relevant under Rule 26 and not in controversy under Rule 35. Id. at * 5.
After carefully reviewing the case law both in and out of this District, the Court finds the Sheffield court to be persuasive and concludes that a partys medical records and related information can be both relevant under Rule 26 and not in controversy under Rule 35. Depending on each cases specific facts, the Court can envision situations where the identities of certainbut not allhealthcare providers, dates of treatment, and nature of treatment could be, under Rule 26(b)(1), relevant to claims of emotional distress damages. See, e.g., Merrill, 227 F.R.D. at 471- 73 (concluding that only records pertaining to mental anguish claims were relevant). Moreover, assuming such information is indeed relevant, that information would not be privileged or subject to any waiver because only actual communications between therapists and patients are protected. Jaffe, 518 U.S. at 15 (finding under Federal Rule of Evidence 501 that a psychotherapist-patient privilege exists under federal common law and is rooted in the imperative need for confidence and trust). In contrast, one example of a waiver situation would be when a plaintiff places his or her mental condition at issue by relying on communications with their therapist to establish a claim for emotional distress damages. See Schoffstall v. Henderson, 223 F.3d 818, 823 (8th Cir. 2000).
A review of the relevant case law establishes some best practices that often involve staged discovery for dealing with discovery-related issues involving claims for emotional distress damages. Here, as noted earlier, neither party has addressed the content of the medical records. A defendant must initially establish a need for medical records through
narrowly-tailored interrogatories, requests for admissions, or deposition testimony that seek information related to psychological or mental-health records, as opposed to pure medical records or broad boilerplate requests. See Fitzgerald v. Cassil, 216 F.R.D. 632, 635 (N.D. Ca. 2003) (defining two types of medical records and explaining differences between them); see also Moore v. Chertoff, Civ. No. 00-953 (RWR/DAR), 2006 WL 1442447 (D.D.C. May 22, 2006) (listing cases concerning when disclosure was appropriate based on discovery responses received prior to the request for medical records). Acknowledging a federal common law psychotherapist-patient privilege, a defendant may seek such discovery from medical records that does not involve actual communications between a therapist and patient, including the occurrence and dates of any psychotherapy, whether plaintiff sought therapy, or other witnesses impressions of whether a plaintiff has exaggerated his or her mental distress. Assuming that a defendant met his or her burden, the burden then would shift to the plaintiff to establish a need for a protective order. Finally, in certain circumstances, the Court anticipates that it may need to conduct an in camera review of medical records in order to rule on relevancy and privilege issues.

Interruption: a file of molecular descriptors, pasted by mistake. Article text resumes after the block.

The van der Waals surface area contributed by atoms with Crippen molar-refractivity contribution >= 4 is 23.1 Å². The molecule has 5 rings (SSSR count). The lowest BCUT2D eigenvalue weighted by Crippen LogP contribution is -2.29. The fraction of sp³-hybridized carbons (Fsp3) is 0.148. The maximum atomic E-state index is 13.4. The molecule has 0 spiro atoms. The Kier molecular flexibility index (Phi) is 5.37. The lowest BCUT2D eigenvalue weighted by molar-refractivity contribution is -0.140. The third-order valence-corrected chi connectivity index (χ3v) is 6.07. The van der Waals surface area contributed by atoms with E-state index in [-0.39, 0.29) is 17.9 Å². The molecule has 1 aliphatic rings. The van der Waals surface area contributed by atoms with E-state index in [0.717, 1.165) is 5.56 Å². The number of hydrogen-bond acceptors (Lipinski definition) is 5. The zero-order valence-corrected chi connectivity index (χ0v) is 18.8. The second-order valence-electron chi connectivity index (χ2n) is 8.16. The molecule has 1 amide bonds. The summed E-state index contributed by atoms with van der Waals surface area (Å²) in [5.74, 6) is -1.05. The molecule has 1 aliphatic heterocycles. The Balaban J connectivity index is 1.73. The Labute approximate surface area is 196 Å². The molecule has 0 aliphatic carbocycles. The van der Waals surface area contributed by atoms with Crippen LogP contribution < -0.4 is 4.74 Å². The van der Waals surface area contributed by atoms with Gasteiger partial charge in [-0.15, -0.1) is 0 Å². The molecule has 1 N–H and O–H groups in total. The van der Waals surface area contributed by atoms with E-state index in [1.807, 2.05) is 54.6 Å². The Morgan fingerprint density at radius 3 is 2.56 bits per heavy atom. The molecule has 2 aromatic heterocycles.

Here, the parties agree that emotional distress damages are recoverable in civil rights cases and that such damages can be established without medical or other expert testimony. At this stage, however, no discovery has taken place, and Plaintiffs have
offered no stipulations4 on which to evaluate Defendants need for discovery and Plaintiffs right to privacy. Given this, no one knows whether Plaintiffs medical records are relevant to Defendants defenses. Without more information, the Court finds the July 7, 2007 Order to be clearly erroneous and respectfully reverses it by denying without prejudice Plaintiffs Motion for a Protective Order.
The Court takes exception to the Defendants suggestion that the Magistrate Judge displayed partiality toward Plaintiffs. There is nothing in the record to support that assertion. Nevertheless, the Court is extremely focused on ensuring that a plaintiff is never fearful that he or she will be put on trial by pleading emotional distress damages. At the same time, a defendant should always be able to adequately defend himself or herself. The Court hopes that this Order establishes a best practice of first requiring a defendant to demonstrate a basis for relevancy before access to medical records is given. The Court believes that such a result adequately balances all parties concerns by allowing a defendant to explore defenses without harassing or invading the privacy of a plaintiff unless the discovery sought is relevant to a claim or defense of a party.
1. Consistent with this Order, the Magistrate Judges July 7, 2008 Order (Doc.
4 For example, Plaintiffs could offer stipulations representing what is contained in the medical records, whether there are any pre-existing conditions, whether any physical manifestations are claimed beyond lifes normal stressors, or whether the Plaintiffs have
No. 73) is REVERSED with respect to the protective order and AFFIRMED with respect to the characterization of three employees as supervisors.
Dated: October 14, 2008 s/Donovan W. Frank
Judge of United States District Court
sought counseling prior to, during, or after the alleged incidents.